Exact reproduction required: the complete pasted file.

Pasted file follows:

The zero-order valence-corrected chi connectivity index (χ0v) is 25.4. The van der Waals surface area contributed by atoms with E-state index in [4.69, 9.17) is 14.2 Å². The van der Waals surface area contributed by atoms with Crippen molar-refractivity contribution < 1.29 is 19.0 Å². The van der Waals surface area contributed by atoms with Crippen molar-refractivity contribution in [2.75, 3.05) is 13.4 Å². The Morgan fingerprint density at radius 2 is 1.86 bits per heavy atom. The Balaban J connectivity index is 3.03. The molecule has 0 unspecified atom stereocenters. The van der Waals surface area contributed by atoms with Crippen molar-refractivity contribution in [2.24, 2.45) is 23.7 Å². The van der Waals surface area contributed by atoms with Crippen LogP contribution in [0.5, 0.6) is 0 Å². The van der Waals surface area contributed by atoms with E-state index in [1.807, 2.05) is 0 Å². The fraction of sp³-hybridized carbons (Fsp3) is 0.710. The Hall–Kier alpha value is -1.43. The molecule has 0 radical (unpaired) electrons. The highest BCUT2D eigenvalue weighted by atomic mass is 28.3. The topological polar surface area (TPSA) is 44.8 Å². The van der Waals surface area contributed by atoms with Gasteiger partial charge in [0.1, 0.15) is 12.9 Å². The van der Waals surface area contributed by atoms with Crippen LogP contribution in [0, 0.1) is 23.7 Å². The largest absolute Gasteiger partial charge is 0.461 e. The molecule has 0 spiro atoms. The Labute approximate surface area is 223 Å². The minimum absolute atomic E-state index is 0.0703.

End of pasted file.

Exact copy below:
The zero-order valence-corrected chi connectivity index (χ0v) is 25.4. The van der Waals surface area contributed by atoms with E-state index in [4.69, 9.17) is 14.2 Å². The van der Waals surface area contributed by atoms with Crippen molar-refractivity contribution < 1.29 is 19.0 Å². The van der Waals surface area contributed by atoms with Crippen molar-refractivity contribution in [2.75, 3.05) is 13.4 Å². The Morgan fingerprint density at radius 2 is 1.86 bits per heavy atom. The Balaban J connectivity index is 3.03. The molecule has 0 unspecified atom stereocenters. The van der Waals surface area contributed by atoms with Crippen molar-refractivity contribution in [2.24, 2.45) is 23.7 Å². The van der Waals surface area contributed by atoms with Crippen LogP contribution in [0.5, 0.6) is 0 Å². The van der Waals surface area contributed by atoms with E-state index in [1.807, 2.05) is 0 Å². The fraction of sp³-hybridized carbons (Fsp3) is 0.710. The Hall–Kier alpha value is -1.43. The molecule has 0 radical (unpaired) electrons. The highest BCUT2D eigenvalue weighted by atomic mass is 28.3. The topological polar surface area (TPSA) is 44.8 Å². The van der Waals surface area contributed by atoms with Gasteiger partial charge in [0.1, 0.15) is 12.9 Å². The van der Waals surface area contributed by atoms with Crippen LogP contribution in [0, 0.1) is 23.7 Å². The largest absolute Gasteiger partial charge is 0.461 e. The molecule has 0 spiro atoms. The Labute approximate surface area is 223 Å². The minimum absolute atomic E-state index is 0.0703.